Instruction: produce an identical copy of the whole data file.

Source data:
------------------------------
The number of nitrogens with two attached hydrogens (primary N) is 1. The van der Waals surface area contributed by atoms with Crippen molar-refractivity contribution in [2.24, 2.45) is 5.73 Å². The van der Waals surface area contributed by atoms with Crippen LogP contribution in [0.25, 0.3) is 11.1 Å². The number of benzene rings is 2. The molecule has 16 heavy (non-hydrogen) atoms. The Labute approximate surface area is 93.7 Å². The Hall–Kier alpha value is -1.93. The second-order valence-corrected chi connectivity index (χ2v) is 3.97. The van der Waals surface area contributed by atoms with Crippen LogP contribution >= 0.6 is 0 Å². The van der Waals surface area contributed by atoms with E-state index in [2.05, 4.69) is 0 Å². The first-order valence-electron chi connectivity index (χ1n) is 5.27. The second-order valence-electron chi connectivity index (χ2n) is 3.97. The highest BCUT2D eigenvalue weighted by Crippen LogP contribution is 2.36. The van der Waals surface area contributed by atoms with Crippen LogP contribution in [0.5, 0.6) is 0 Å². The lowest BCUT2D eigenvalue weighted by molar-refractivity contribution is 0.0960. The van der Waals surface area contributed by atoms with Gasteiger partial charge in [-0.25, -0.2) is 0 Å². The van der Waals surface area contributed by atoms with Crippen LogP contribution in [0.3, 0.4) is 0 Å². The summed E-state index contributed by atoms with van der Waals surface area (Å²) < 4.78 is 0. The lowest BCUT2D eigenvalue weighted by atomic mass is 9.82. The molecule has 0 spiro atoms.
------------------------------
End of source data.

The number of nitrogens with two attached hydrogens (primary N) is 1. The van der Waals surface area contributed by atoms with Crippen molar-refractivity contribution in [2.24, 2.45) is 5.73 Å². The van der Waals surface area contributed by atoms with Crippen LogP contribution in [0.25, 0.3) is 11.1 Å². The number of benzene rings is 2. The molecule has 16 heavy (non-hydrogen) atoms. The Labute approximate surface area is 93.7 Å². The Hall–Kier alpha value is -1.93. The second-order valence-corrected chi connectivity index (χ2v) is 3.97. The van der Waals surface area contributed by atoms with Crippen LogP contribution >= 0.6 is 0 Å². The van der Waals surface area contributed by atoms with E-state index in [2.05, 4.69) is 0 Å². The first-order valence-electron chi connectivity index (χ1n) is 5.27. The second-order valence-electron chi connectivity index (χ2n) is 3.97. The highest BCUT2D eigenvalue weighted by Crippen LogP contribution is 2.36. The van der Waals surface area contributed by atoms with Crippen LogP contribution in [0.5, 0.6) is 0 Å². The lowest BCUT2D eigenvalue weighted by molar-refractivity contribution is 0.0960. The van der Waals surface area contributed by atoms with Gasteiger partial charge in [-0.25, -0.2) is 0 Å². The van der Waals surface area contributed by atoms with Crippen LogP contribution in [0.3, 0.4) is 0 Å². The summed E-state index contributed by atoms with van der Waals surface area (Å²) < 4.78 is 0. The lowest BCUT2D eigenvalue weighted by atomic mass is 9.82. The molecule has 0 spiro atoms.